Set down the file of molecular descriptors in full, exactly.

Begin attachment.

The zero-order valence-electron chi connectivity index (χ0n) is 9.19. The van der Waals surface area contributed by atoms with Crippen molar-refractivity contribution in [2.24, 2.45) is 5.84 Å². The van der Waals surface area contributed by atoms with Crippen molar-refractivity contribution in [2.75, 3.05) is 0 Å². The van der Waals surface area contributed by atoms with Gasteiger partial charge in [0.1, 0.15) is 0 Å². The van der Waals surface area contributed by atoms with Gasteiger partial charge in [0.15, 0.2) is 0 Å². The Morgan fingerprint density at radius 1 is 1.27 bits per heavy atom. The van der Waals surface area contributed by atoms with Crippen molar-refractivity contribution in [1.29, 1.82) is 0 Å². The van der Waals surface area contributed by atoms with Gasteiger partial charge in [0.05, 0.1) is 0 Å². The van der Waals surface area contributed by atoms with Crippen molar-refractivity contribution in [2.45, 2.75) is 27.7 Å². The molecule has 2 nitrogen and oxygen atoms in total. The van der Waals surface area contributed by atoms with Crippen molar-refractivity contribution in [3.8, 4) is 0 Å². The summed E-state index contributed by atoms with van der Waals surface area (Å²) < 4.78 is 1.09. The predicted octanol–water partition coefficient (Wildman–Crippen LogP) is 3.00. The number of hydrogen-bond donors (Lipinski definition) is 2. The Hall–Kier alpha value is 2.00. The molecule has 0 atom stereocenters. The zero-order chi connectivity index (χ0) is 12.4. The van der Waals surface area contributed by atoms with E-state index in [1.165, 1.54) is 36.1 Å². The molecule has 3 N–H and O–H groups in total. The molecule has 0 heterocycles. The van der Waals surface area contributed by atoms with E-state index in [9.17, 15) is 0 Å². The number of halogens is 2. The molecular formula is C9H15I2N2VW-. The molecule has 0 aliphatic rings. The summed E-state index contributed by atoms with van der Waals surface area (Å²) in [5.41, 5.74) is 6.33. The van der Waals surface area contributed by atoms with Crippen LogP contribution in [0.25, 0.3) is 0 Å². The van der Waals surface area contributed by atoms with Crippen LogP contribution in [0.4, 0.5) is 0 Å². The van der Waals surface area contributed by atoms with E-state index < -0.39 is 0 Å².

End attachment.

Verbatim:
The zero-order valence-electron chi connectivity index (χ0n) is 9.19. The van der Waals surface area contributed by atoms with Crippen molar-refractivity contribution in [2.24, 2.45) is 5.84 Å². The van der Waals surface area contributed by atoms with Crippen molar-refractivity contribution in [2.75, 3.05) is 0 Å². The van der Waals surface area contributed by atoms with Gasteiger partial charge in [0.1, 0.15) is 0 Å². The van der Waals surface area contributed by atoms with Gasteiger partial charge in [0.15, 0.2) is 0 Å². The Morgan fingerprint density at radius 1 is 1.27 bits per heavy atom. The van der Waals surface area contributed by atoms with Crippen molar-refractivity contribution in [1.29, 1.82) is 0 Å². The van der Waals surface area contributed by atoms with Gasteiger partial charge in [0.05, 0.1) is 0 Å². The van der Waals surface area contributed by atoms with Crippen molar-refractivity contribution in [2.45, 2.75) is 27.7 Å². The molecule has 2 nitrogen and oxygen atoms in total. The van der Waals surface area contributed by atoms with Crippen molar-refractivity contribution in [3.8, 4) is 0 Å². The summed E-state index contributed by atoms with van der Waals surface area (Å²) < 4.78 is 1.09. The predicted octanol–water partition coefficient (Wildman–Crippen LogP) is 3.00. The number of hydrogen-bond donors (Lipinski definition) is 2. The Hall–Kier alpha value is 2.00. The molecule has 0 atom stereocenters. The zero-order chi connectivity index (χ0) is 12.4. The van der Waals surface area contributed by atoms with E-state index in [1.165, 1.54) is 36.1 Å². The molecule has 3 N–H and O–H groups in total. The molecule has 0 heterocycles. The van der Waals surface area contributed by atoms with E-state index in [9.17, 15) is 0 Å². The number of halogens is 2. The molecular formula is C9H15I2N2VW-. The molecule has 0 aliphatic rings. The summed E-state index contributed by atoms with van der Waals surface area (Å²) in [5.41, 5.74) is 6.33. The van der Waals surface area contributed by atoms with Crippen LogP contribution in [0.25, 0.3) is 0 Å². The van der Waals surface area contributed by atoms with Crippen LogP contribution in [0.4, 0.5) is 0 Å². The van der Waals surface area contributed by atoms with E-state index < -0.39 is 0 Å².